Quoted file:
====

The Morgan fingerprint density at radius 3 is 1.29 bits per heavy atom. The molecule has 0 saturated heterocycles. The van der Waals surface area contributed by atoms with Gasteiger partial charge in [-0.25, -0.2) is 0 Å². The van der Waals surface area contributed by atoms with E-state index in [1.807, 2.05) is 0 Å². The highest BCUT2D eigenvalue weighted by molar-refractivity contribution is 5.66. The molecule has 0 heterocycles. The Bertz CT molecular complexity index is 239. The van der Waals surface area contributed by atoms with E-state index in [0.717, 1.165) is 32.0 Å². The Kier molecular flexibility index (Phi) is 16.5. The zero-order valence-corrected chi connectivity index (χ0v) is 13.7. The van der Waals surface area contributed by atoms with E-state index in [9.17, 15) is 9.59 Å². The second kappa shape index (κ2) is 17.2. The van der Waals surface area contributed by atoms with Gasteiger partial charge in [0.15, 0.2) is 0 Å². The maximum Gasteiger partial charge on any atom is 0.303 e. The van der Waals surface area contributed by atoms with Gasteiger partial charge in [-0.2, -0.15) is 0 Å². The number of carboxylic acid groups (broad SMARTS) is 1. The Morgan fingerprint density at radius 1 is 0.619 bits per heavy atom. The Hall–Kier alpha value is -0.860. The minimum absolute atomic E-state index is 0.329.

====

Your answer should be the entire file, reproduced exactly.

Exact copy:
The Morgan fingerprint density at radius 3 is 1.29 bits per heavy atom. The molecule has 0 saturated heterocycles. The van der Waals surface area contributed by atoms with Gasteiger partial charge in [-0.25, -0.2) is 0 Å². The van der Waals surface area contributed by atoms with E-state index in [1.807, 2.05) is 0 Å². The highest BCUT2D eigenvalue weighted by molar-refractivity contribution is 5.66. The molecule has 0 heterocycles. The Bertz CT molecular complexity index is 239. The van der Waals surface area contributed by atoms with E-state index in [0.717, 1.165) is 32.0 Å². The Kier molecular flexibility index (Phi) is 16.5. The zero-order valence-corrected chi connectivity index (χ0v) is 13.7. The van der Waals surface area contributed by atoms with E-state index in [9.17, 15) is 9.59 Å². The second kappa shape index (κ2) is 17.2. The van der Waals surface area contributed by atoms with Gasteiger partial charge in [0.15, 0.2) is 0 Å². The maximum Gasteiger partial charge on any atom is 0.303 e. The van der Waals surface area contributed by atoms with Gasteiger partial charge in [-0.2, -0.15) is 0 Å². The number of carboxylic acid groups (broad SMARTS) is 1. The Morgan fingerprint density at radius 1 is 0.619 bits per heavy atom. The Hall–Kier alpha value is -0.860. The minimum absolute atomic E-state index is 0.329.